Pegasus can’t be wished away as a case of espionage. The technology used in it takes surveillance to a diabolical level leaking documents, conversation, photos, location of its victim.
George Orwell’s 1984 is being played out in 2021. One may not realise it, but we are in the middle of an Orwellian nightmare where nothing is sacrosanct. Every individual must bow to the might of the state which is all-powerful and would preserve it even at your cost. Pegasus is a new toy in their hands to achieve their designs. The software that can hack any mobile phone is now being used by governments, ours included, around the world.
Project Pegasus has rocked the world with its startling revelations. The project is an initiative of non-profit Forbidden Stories and Amnesty International. It has investigated the sale, use/misuse, and potential target of spyware Pegasus. They shared it with 17 reputed media organisations like Washington Post, Guardian, and Le Monde. Their Indian collaborator was The Wire. The governments are reluctant to admit it but they have been using it regardless.
The governments, whether dictatorships or democracies, developed or developing, big or small, are snooping on their citizens. And that is a grim reality of today’s world. As a result, the right to privacy falls flat on its face, bleeding profusely. Welcome to the world of cyber surveillance where nothing you do is hidden from the prying eyes of the state. Beware, the big brother is watching!
The shockwaves over Pegasus have reached our own shores. Allegedly, 300 odd Indian citizens including journalists, judges, and politicians were targets. They were being snooped upon illegally by the government agencies. It is being claimed by the Project Pegasus that the government bought it from the NSO group. The Group has developed this spyware and leases it only to the government and its agencies. The spyware developed in Israel is being used by governments across the globe.
Pegasus has proved that there is no limit to privacy intrusion and nobody, howsoever high and mighty one might by, is immune from it. Pegasus was found on the phone of French President Emmanuel Macron, Amazon chief, and Washington Post owner Jeff Bezos.
It may look like a simple case of espionage, but it is not. In fact, Pegasus is not an ordinary spying tool as it takes surveillance to the next, diabolical, level. It has the potential to leak your documents, conversation, photos, location even when you are not using the phone. Its implications are sinister. Washington Post journalist Jamal Khashoggi was murdered inside the UAE Embassy in Turkey. He had his phone compromised with Pegasus. The spyware was leaking all his moves and movements which eventually led to his cold-blooded murder. UAE crown prince, Salman bin Ahmad Al Saud, is said to be behind his killing as he was writing uncomfortable stories about the Royal family. Ironically, UAE does not recognise Israel but has no qualms about using its spyware.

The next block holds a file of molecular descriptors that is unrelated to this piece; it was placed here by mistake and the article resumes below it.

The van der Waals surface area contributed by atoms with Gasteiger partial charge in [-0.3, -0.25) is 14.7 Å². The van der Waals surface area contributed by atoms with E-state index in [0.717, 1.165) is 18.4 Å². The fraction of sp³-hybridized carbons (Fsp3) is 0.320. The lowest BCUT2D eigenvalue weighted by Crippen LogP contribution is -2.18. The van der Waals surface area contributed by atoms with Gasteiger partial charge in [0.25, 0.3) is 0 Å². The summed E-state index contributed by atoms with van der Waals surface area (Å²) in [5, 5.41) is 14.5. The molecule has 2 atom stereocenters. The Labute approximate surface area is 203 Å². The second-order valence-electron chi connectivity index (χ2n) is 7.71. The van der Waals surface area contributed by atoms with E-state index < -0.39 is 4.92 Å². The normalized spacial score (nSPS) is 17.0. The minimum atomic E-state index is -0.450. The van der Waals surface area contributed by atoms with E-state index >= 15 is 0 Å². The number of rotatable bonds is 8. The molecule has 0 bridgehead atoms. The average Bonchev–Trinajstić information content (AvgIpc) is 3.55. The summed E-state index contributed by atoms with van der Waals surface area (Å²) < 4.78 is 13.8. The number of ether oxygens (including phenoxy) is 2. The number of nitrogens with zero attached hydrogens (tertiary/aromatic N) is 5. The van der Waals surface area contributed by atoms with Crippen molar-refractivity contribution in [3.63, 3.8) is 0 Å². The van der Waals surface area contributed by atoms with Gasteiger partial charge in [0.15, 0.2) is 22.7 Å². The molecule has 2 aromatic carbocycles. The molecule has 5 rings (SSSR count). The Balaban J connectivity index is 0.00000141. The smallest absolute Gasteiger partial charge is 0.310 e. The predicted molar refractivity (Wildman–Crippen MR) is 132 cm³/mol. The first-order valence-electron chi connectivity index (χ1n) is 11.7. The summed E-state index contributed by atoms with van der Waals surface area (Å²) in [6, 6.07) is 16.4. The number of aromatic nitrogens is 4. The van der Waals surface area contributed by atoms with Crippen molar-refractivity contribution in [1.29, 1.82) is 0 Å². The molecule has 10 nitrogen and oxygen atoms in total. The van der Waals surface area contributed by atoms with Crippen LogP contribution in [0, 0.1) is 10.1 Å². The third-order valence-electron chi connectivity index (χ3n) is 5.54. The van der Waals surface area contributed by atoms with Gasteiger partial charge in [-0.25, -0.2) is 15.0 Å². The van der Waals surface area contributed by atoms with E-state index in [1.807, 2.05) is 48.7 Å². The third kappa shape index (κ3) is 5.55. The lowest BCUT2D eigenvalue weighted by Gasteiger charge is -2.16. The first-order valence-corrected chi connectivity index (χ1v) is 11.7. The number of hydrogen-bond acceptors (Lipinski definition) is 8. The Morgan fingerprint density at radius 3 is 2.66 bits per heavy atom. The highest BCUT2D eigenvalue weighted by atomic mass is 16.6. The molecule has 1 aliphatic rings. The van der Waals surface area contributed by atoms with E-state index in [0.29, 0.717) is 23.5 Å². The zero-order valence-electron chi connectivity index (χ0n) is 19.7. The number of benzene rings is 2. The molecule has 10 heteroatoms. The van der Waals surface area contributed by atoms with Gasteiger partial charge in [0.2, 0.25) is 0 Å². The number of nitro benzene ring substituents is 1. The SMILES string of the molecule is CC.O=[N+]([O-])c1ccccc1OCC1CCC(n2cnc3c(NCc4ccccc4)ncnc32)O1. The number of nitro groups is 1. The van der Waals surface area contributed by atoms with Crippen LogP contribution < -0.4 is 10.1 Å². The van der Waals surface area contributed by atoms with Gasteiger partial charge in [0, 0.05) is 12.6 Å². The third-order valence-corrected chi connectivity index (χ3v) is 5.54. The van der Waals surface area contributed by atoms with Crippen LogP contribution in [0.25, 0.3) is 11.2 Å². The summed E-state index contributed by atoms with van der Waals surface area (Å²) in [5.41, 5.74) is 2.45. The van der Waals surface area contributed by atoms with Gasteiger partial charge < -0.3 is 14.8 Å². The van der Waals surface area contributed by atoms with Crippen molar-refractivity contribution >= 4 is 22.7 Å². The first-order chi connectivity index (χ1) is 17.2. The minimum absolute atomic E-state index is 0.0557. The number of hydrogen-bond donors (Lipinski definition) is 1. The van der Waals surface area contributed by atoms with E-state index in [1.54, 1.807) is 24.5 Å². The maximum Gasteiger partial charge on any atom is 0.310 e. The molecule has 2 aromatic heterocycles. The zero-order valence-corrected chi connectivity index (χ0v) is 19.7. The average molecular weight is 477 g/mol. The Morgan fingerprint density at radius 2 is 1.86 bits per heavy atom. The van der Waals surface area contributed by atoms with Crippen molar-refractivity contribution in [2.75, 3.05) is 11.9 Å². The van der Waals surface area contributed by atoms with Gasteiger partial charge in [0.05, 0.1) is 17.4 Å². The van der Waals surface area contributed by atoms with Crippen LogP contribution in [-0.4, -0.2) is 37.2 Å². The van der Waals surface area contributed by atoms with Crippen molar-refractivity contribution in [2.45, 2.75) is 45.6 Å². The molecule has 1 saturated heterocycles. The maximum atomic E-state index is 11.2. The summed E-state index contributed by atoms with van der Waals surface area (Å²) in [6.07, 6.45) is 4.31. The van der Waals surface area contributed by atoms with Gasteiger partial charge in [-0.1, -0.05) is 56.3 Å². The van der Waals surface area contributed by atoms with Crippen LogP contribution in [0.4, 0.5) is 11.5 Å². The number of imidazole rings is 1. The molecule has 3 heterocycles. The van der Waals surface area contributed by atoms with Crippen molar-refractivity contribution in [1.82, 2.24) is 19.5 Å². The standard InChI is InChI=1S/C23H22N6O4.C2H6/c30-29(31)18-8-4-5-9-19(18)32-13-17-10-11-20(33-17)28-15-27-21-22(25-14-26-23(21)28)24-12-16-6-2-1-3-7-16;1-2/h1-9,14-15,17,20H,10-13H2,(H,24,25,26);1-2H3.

After Khashoggi’s murder, The Washington Post started a campaign against the Crown Prince. And the prince once again relied upon Pegasus to exact revenge. A few months later, Jeff Bezos’s personal life was on the tabloids. Information about his personal life was all over the press. No prize for guessing it right, Bezos’ phone was infected with Pegasus.
This clearly shows the power of Pegasus. If the government decides to spy on its political opponents, it can deal a death blow to the democracy. In India, the mobile phones of 300 people are said to have been infected with Pegasus while as many as 50,000 are identified targets worldwide. Even the iPhone which boasts of flawless security is vulnerable to Pegasus.
According to the Project Pegasus, in India, the Chief Justice of India’s staff, including his intern and her family, was under Pegasus surveillance. So was the Chief Election Commissioner Ashok Lavasa, Opposition leader Rahul Gandhi, political strategist Prashant Kishore, journalists Sidharth Vardharajan, and columnist Swati Chaturvedi and many others. Almost all those who can be considered custodians of democracy were the target, even the information minister.
The Pegasus is no less damaging than the mother of all scandals – the Watergate scandal. The then president of the USA, Richard Nixon, was caught taping the conversation of the Democrats. In the wake of an uproar over the revelation, he had to resign unceremoniously. Not as direct though, Pegasus is many times more damaging. It would not be easy to establish it in a court of law. Proving the responsibility for its purchase and authorisation with pinpoint accuracy would be a Herculean task.